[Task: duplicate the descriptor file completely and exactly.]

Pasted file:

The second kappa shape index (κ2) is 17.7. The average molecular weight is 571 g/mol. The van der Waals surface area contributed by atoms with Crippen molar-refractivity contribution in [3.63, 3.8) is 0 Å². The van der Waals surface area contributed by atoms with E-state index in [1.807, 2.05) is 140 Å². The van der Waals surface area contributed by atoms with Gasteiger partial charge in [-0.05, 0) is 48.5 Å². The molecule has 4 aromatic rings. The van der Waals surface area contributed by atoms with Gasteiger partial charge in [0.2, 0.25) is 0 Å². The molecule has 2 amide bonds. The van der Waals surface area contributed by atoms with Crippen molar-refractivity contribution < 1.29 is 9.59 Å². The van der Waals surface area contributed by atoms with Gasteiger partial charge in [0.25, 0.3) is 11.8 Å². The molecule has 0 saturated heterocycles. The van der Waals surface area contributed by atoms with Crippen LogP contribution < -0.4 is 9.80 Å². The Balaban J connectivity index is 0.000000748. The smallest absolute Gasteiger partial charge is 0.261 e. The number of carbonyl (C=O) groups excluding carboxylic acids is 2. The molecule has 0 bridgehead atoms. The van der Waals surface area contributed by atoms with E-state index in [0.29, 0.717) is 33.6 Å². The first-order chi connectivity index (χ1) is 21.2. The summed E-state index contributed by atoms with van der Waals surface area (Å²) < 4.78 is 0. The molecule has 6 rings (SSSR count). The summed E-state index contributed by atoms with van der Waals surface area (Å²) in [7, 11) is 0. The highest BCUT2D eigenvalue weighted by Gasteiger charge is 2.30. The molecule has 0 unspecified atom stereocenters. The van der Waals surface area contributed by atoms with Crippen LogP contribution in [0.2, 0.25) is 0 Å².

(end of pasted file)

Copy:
The second kappa shape index (κ2) is 17.7. The average molecular weight is 571 g/mol. The van der Waals surface area contributed by atoms with Crippen molar-refractivity contribution in [3.63, 3.8) is 0 Å². The van der Waals surface area contributed by atoms with E-state index in [1.807, 2.05) is 140 Å². The van der Waals surface area contributed by atoms with Gasteiger partial charge in [-0.05, 0) is 48.5 Å². The molecule has 4 aromatic rings. The van der Waals surface area contributed by atoms with Gasteiger partial charge in [0.2, 0.25) is 0 Å². The molecule has 2 amide bonds. The van der Waals surface area contributed by atoms with Crippen molar-refractivity contribution < 1.29 is 9.59 Å². The van der Waals surface area contributed by atoms with Gasteiger partial charge in [0.25, 0.3) is 11.8 Å². The molecule has 0 saturated heterocycles. The van der Waals surface area contributed by atoms with Crippen LogP contribution < -0.4 is 9.80 Å². The Balaban J connectivity index is 0.000000748. The smallest absolute Gasteiger partial charge is 0.261 e. The number of carbonyl (C=O) groups excluding carboxylic acids is 2. The molecule has 0 bridgehead atoms. The van der Waals surface area contributed by atoms with E-state index in [0.29, 0.717) is 33.6 Å². The first-order chi connectivity index (χ1) is 21.2. The summed E-state index contributed by atoms with van der Waals surface area (Å²) < 4.78 is 0. The molecule has 6 rings (SSSR count). The summed E-state index contributed by atoms with van der Waals surface area (Å²) in [7, 11) is 0. The highest BCUT2D eigenvalue weighted by Gasteiger charge is 2.30. The molecule has 0 unspecified atom stereocenters. The van der Waals surface area contributed by atoms with Crippen LogP contribution in [0.2, 0.25) is 0 Å².